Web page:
Leaders from Alexander the Great (323 B.C.) to Juan Ponce de Leon (1513) have searched for the fountain of youth. This search for a magic water that would save them from old age is timeless, and yet reoccurring. It seems our quest for the secret answer of economics is also never ending. Three recent articles/studies provide a confusing picture of sources of job creation and the ravages of our slow growth. Each study is from a credible source and has merit. I believe all three are worth discussion and action.
The Kauffman Foundation’s 2010 Report entitled The Importance of Startups in Job Creation and Job Destruction offers the data driven premise that net job growth occurs in the U.S. economy only through startup firms. One would conclude that we should re-double our economic development efforts to aid the creation, nurturing and scaling of such companies to achieve our job creation goals. The Columbus Region is doing this through its efforts at The Ohio State University Technology Commercialization office, TechColumbus, Small Business Development Centers, and small business finance shops like Economic and Community Development Institute, among a host of other activities.
Then I pick up Bloomberg’s BusinessWeek, which just published an article entitled Rethinking the Boosterism about Small Business. While it does not refute Kauffman’s claims about high-growth start-ups – it dispells many of the common myths about small business – stating “the notion that small business is the force behind prosperity is not true. The longer the U.S. and other countries cling to this myth, the harder it will be to carry out the kinds of economic policies that might actually stimulate job growth.” They even suggest that the U.S. should loosen some of its takeover policies to promote more growth of major foreign conglomerates within the U.S. Again – the Columbus Region is taking action, targeting mid-sized and large companies for expansion opportunities within our area, including foreign-owned firms wishing to grow their U.S. market presence.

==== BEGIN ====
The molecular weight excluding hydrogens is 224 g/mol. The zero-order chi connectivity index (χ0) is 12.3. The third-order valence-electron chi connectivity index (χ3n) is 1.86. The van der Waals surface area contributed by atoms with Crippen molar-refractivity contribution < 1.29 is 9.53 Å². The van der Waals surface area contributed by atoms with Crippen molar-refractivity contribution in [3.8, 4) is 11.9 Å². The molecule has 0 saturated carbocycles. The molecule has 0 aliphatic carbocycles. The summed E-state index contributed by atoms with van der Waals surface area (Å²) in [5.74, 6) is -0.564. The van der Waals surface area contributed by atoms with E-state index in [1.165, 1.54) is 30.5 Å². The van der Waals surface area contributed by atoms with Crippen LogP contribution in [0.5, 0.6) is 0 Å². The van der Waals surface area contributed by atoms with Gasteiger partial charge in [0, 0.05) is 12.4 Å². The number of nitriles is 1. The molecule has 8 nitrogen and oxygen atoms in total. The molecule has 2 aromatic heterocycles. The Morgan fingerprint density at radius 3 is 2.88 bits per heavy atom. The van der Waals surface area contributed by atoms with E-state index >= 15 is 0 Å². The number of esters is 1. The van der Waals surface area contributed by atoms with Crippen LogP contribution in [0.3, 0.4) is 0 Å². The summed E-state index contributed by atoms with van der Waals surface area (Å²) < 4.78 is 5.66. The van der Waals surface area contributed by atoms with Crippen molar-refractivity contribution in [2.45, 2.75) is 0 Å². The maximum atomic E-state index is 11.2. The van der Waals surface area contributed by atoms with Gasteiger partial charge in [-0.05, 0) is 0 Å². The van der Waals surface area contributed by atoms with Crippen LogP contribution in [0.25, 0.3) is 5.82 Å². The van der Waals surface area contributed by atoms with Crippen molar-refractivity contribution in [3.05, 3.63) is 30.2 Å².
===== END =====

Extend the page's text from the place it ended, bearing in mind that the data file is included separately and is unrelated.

Finally, we wrote last week about the silent strength of the middle market. Companies that perhaps we have never heard of, but nevertheless produce an enormous amount of the everyday goods and services we consume – and that many of us work for! GE’s commitment to study this space with The Ohio State Fisher College of Business is notable and important. The Columbus Region’s efforts in this regard are two-fold. First, we need to take good care of the mid-sized companies that are within our region and second, we need to continue to pursue additional companies in this space that are expanding to serve markets from the Columbus Region.
The fact is that we need to pursue strategies that help small, large, and mid-sized companies to be successful and meet the scale of the problem we face. What say you? Please let me know by sending me a comment at email@example.com.
The existing business team is proactively meeting with local businesses and economic development partners to identify appropriate resources to support company stability and growth. Intense two-day training with the JobsOhio team to continue to transition economic development responsibilities to Columbus2020! takes place later this week.